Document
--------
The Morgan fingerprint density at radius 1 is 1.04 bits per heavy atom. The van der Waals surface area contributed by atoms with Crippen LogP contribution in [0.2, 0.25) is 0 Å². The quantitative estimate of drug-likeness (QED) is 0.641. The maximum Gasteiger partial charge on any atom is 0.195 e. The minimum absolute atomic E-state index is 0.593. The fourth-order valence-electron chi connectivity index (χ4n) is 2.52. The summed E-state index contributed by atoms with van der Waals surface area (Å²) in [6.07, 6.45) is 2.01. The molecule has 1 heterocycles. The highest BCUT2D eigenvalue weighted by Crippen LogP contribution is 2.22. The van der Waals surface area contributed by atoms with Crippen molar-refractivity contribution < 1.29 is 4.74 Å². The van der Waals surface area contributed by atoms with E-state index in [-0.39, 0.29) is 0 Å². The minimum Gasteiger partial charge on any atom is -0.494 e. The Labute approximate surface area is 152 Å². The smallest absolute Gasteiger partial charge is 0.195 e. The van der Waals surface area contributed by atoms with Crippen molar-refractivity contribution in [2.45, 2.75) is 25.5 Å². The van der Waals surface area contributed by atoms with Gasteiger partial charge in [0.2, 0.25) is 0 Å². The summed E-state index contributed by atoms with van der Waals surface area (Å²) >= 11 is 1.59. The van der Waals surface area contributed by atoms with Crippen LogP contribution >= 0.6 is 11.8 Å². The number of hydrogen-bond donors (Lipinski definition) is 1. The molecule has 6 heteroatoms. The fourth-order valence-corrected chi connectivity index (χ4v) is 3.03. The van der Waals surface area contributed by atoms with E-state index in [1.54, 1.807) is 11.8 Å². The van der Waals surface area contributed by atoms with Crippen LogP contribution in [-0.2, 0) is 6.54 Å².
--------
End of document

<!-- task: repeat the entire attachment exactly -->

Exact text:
The Morgan fingerprint density at radius 1 is 1.04 bits per heavy atom. The van der Waals surface area contributed by atoms with Crippen LogP contribution in [0.2, 0.25) is 0 Å². The quantitative estimate of drug-likeness (QED) is 0.641. The maximum Gasteiger partial charge on any atom is 0.195 e. The minimum absolute atomic E-state index is 0.593. The fourth-order valence-electron chi connectivity index (χ4n) is 2.52. The summed E-state index contributed by atoms with van der Waals surface area (Å²) in [6.07, 6.45) is 2.01. The molecule has 1 heterocycles. The highest BCUT2D eigenvalue weighted by Crippen LogP contribution is 2.22. The van der Waals surface area contributed by atoms with Crippen molar-refractivity contribution < 1.29 is 4.74 Å². The van der Waals surface area contributed by atoms with E-state index in [-0.39, 0.29) is 0 Å². The minimum Gasteiger partial charge on any atom is -0.494 e. The Labute approximate surface area is 152 Å². The smallest absolute Gasteiger partial charge is 0.195 e. The van der Waals surface area contributed by atoms with Crippen molar-refractivity contribution in [2.45, 2.75) is 25.5 Å². The van der Waals surface area contributed by atoms with Gasteiger partial charge in [0.2, 0.25) is 0 Å². The summed E-state index contributed by atoms with van der Waals surface area (Å²) >= 11 is 1.59. The van der Waals surface area contributed by atoms with Crippen LogP contribution >= 0.6 is 11.8 Å². The number of hydrogen-bond donors (Lipinski definition) is 1. The molecule has 6 heteroatoms. The fourth-order valence-corrected chi connectivity index (χ4v) is 3.03. The van der Waals surface area contributed by atoms with E-state index in [1.54, 1.807) is 11.8 Å². The van der Waals surface area contributed by atoms with Crippen LogP contribution in [-0.2, 0) is 6.54 Å².